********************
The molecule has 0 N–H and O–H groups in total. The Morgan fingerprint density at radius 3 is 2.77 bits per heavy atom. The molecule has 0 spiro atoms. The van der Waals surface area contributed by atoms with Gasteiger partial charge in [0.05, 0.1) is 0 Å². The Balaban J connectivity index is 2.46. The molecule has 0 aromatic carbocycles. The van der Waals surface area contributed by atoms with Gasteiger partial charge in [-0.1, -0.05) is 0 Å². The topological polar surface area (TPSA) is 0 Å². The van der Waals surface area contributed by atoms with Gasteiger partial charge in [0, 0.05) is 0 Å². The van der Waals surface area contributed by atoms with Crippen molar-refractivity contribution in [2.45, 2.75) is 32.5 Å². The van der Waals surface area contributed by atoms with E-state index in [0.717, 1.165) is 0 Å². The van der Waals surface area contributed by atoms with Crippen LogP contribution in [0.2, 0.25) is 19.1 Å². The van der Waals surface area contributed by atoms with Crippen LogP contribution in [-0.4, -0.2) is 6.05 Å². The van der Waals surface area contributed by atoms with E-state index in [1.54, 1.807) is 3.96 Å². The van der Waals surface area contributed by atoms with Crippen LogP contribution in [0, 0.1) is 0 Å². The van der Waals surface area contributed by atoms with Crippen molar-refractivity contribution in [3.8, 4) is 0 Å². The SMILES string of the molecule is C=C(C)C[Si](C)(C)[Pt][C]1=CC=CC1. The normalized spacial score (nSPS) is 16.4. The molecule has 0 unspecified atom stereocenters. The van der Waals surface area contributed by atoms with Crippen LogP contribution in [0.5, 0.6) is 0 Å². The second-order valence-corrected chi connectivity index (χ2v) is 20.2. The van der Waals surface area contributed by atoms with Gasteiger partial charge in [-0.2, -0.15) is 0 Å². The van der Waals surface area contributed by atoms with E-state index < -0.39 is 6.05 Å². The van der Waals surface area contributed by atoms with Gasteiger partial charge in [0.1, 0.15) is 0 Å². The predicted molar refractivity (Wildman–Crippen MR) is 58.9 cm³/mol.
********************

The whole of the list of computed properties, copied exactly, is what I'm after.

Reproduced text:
The molecule has 0 N–H and O–H groups in total. The Morgan fingerprint density at radius 3 is 2.77 bits per heavy atom. The molecule has 0 spiro atoms. The van der Waals surface area contributed by atoms with Gasteiger partial charge in [0.05, 0.1) is 0 Å². The Balaban J connectivity index is 2.46. The molecule has 0 aromatic carbocycles. The van der Waals surface area contributed by atoms with Gasteiger partial charge in [-0.1, -0.05) is 0 Å². The topological polar surface area (TPSA) is 0 Å². The van der Waals surface area contributed by atoms with Gasteiger partial charge in [0, 0.05) is 0 Å². The van der Waals surface area contributed by atoms with Crippen molar-refractivity contribution in [2.45, 2.75) is 32.5 Å². The van der Waals surface area contributed by atoms with E-state index in [0.717, 1.165) is 0 Å². The van der Waals surface area contributed by atoms with Crippen LogP contribution in [0.2, 0.25) is 19.1 Å². The van der Waals surface area contributed by atoms with Crippen LogP contribution in [-0.4, -0.2) is 6.05 Å². The van der Waals surface area contributed by atoms with E-state index in [1.54, 1.807) is 3.96 Å². The van der Waals surface area contributed by atoms with Crippen LogP contribution in [0, 0.1) is 0 Å². The van der Waals surface area contributed by atoms with Crippen molar-refractivity contribution in [3.8, 4) is 0 Å². The SMILES string of the molecule is C=C(C)C[Si](C)(C)[Pt][C]1=CC=CC1. The normalized spacial score (nSPS) is 16.4. The molecule has 0 unspecified atom stereocenters. The van der Waals surface area contributed by atoms with Crippen LogP contribution in [0.5, 0.6) is 0 Å². The second-order valence-corrected chi connectivity index (χ2v) is 20.2. The van der Waals surface area contributed by atoms with Gasteiger partial charge in [-0.2, -0.15) is 0 Å². The van der Waals surface area contributed by atoms with E-state index < -0.39 is 6.05 Å². The van der Waals surface area contributed by atoms with Gasteiger partial charge in [0.1, 0.15) is 0 Å². The predicted molar refractivity (Wildman–Crippen MR) is 58.9 cm³/mol.